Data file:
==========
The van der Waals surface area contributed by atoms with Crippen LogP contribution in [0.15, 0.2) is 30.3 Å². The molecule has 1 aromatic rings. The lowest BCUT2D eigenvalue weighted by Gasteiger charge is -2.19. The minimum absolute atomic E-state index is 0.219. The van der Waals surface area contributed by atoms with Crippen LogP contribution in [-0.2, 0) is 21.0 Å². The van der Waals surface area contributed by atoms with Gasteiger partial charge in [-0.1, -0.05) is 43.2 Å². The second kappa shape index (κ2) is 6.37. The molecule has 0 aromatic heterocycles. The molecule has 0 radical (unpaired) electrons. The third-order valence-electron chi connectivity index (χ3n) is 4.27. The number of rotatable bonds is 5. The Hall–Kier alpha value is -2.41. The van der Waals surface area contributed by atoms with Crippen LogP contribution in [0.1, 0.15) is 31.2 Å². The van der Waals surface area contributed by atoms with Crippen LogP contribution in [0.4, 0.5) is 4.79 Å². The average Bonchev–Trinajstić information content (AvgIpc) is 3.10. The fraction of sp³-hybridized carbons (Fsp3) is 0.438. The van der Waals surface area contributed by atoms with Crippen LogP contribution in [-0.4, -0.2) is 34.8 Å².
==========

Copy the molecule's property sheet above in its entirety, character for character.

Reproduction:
The van der Waals surface area contributed by atoms with Crippen LogP contribution in [0.15, 0.2) is 30.3 Å². The molecule has 1 aromatic rings. The lowest BCUT2D eigenvalue weighted by Gasteiger charge is -2.19. The minimum absolute atomic E-state index is 0.219. The van der Waals surface area contributed by atoms with Crippen LogP contribution in [-0.2, 0) is 21.0 Å². The van der Waals surface area contributed by atoms with Gasteiger partial charge in [-0.1, -0.05) is 43.2 Å². The second kappa shape index (κ2) is 6.37. The molecule has 0 aromatic heterocycles. The molecule has 0 radical (unpaired) electrons. The third-order valence-electron chi connectivity index (χ3n) is 4.27. The number of rotatable bonds is 5. The Hall–Kier alpha value is -2.41. The van der Waals surface area contributed by atoms with Crippen LogP contribution in [0.1, 0.15) is 31.2 Å². The van der Waals surface area contributed by atoms with Crippen LogP contribution in [0.4, 0.5) is 4.79 Å². The average Bonchev–Trinajstić information content (AvgIpc) is 3.10. The fraction of sp³-hybridized carbons (Fsp3) is 0.438. The van der Waals surface area contributed by atoms with Crippen LogP contribution in [-0.4, -0.2) is 34.8 Å².